They're not. They're (very) sophisticated dolls, even the ones that are pure software.

The point of all this is that the singularity may well end up 'smarter' than us in the end, may be able to 'see' patterns that are beyond us, but until we start asking the right questions and understanding the answers it gives back, the only reason why it would have any influence over us is if we started blindly trusting every answer it gives us, and that would be a mistake.

The one thing that a computer can't give us is the context of the answer, which is something we have to provide as part of the interpretation of what it tells us. As such, we'll still be in charge as long as we want to be.

  • So, Deep Thought was a singularity with a small AGI as a UI? – wizzwizz4 Aug 18 at 18:22
  • @wizzwizz4 Deep Thought could have easily had a Chinese Rooms implementation of a UI; after all it spent millions of years on problem solving, and only a couple of minutes to explain itself. Ironically, it's a perfect example of a computer being able to match a complex pattern without explaining itself in a manner people can understand. – Tim B II Aug 19 at 1:33
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    I wish I could +10 this. This is honestly the only answer that shows a real understanding of machine learning and AI. Some of the other answers are even saying that such an AI would simply go insane and kill itself because it has no meaning in life. I mean really, come on! – forest Aug 19 at 4:46
  • Normally I agree with you, in this case I don't though. Let's use the paperclip AI - it's given the job of making as many paperclips as efficiently as possible. That's its drive, its only purpose. It's not a big leap for it to then realize that the most important step in making paperclips is ensuring its own paperclip-making survival. Once you have a survival instinct from there everything else can develop. – Tim B Aug 21 at 8:18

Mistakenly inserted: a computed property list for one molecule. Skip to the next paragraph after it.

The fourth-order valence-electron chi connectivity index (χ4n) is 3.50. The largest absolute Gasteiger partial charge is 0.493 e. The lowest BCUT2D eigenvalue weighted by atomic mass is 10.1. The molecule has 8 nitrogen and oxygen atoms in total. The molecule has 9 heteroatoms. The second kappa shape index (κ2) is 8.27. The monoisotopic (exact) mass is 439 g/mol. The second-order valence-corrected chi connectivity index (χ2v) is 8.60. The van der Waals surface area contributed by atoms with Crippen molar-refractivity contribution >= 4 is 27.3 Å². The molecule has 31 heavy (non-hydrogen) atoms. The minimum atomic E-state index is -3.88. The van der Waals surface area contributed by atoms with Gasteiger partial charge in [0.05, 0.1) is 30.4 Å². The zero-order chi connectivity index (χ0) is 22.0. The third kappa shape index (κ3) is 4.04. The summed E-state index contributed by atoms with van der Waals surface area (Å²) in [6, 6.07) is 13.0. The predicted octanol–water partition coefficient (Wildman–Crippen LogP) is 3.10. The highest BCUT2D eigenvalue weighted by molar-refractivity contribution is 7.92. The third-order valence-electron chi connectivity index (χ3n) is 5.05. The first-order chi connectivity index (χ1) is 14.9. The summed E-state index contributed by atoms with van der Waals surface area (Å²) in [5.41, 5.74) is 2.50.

• @TimB that is a compelling argument that I've heard before many times. In my opinion though, a survival instinct could only be a function of a 'goal oriented' programming model, and we don't have one of those yet. All programming models we have are task oriented. We can optimise approach through genetic algorithms (for example) and that may (in the singularity) emulate strategic planning over tactical execution. Still; I'd argue that you don't need AI to design a computer and robotic system that is capable of dominating mankind. You can do it with simple mindless algorithms right now. – Tim B II Aug 21 at 23:33

The AI will be very good ... but at what?

I dabble in programming and have looked at AI too.

The issue with AI is that, yes, it is possible to create iterative programs that 'learn' and change its own program. Yes it's possible for this to then get better and better in certain conditions. However, in the end, the AI gets better and better at that thing, and also only in that tailored environment.